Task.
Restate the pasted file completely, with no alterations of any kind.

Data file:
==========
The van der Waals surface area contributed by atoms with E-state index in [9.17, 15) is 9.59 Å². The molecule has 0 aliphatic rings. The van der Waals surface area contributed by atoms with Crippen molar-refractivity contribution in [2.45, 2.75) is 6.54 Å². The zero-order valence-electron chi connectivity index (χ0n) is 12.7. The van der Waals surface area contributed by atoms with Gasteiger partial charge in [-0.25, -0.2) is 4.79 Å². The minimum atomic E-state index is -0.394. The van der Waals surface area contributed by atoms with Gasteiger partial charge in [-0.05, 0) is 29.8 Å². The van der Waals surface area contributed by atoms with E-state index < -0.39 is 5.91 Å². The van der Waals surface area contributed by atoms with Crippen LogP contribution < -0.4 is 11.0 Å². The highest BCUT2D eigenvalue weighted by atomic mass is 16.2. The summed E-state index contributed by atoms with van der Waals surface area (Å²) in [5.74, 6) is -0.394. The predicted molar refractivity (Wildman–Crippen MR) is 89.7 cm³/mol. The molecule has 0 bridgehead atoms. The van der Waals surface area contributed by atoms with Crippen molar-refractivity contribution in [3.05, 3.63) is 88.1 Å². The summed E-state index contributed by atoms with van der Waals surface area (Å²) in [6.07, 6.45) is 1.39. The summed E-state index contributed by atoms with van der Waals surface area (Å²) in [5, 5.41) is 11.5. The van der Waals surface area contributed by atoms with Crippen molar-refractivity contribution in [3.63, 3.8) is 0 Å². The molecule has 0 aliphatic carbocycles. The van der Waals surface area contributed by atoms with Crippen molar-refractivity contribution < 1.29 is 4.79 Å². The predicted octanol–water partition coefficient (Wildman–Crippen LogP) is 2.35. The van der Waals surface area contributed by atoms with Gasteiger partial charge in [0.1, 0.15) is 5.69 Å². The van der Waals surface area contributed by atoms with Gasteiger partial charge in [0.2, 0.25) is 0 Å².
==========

The van der Waals surface area contributed by atoms with E-state index in [9.17, 15) is 9.59 Å². The molecule has 0 aliphatic rings. The van der Waals surface area contributed by atoms with Crippen molar-refractivity contribution in [2.45, 2.75) is 6.54 Å². The zero-order valence-electron chi connectivity index (χ0n) is 12.7. The van der Waals surface area contributed by atoms with Gasteiger partial charge in [-0.25, -0.2) is 4.79 Å². The minimum atomic E-state index is -0.394. The van der Waals surface area contributed by atoms with Gasteiger partial charge in [-0.05, 0) is 29.8 Å². The van der Waals surface area contributed by atoms with E-state index < -0.39 is 5.91 Å². The van der Waals surface area contributed by atoms with Crippen LogP contribution < -0.4 is 11.0 Å². The highest BCUT2D eigenvalue weighted by atomic mass is 16.2. The summed E-state index contributed by atoms with van der Waals surface area (Å²) in [5.74, 6) is -0.394. The predicted molar refractivity (Wildman–Crippen MR) is 89.7 cm³/mol. The molecule has 0 bridgehead atoms. The van der Waals surface area contributed by atoms with Crippen molar-refractivity contribution in [3.05, 3.63) is 88.1 Å². The summed E-state index contributed by atoms with van der Waals surface area (Å²) in [6.07, 6.45) is 1.39. The summed E-state index contributed by atoms with van der Waals surface area (Å²) in [5, 5.41) is 11.5. The van der Waals surface area contributed by atoms with Crippen molar-refractivity contribution in [3.63, 3.8) is 0 Å². The molecule has 0 aliphatic carbocycles. The van der Waals surface area contributed by atoms with Crippen molar-refractivity contribution < 1.29 is 4.79 Å². The predicted octanol–water partition coefficient (Wildman–Crippen LogP) is 2.35. The van der Waals surface area contributed by atoms with Gasteiger partial charge in [0.1, 0.15) is 5.69 Å². The van der Waals surface area contributed by atoms with Gasteiger partial charge in [0.2, 0.25) is 0 Å².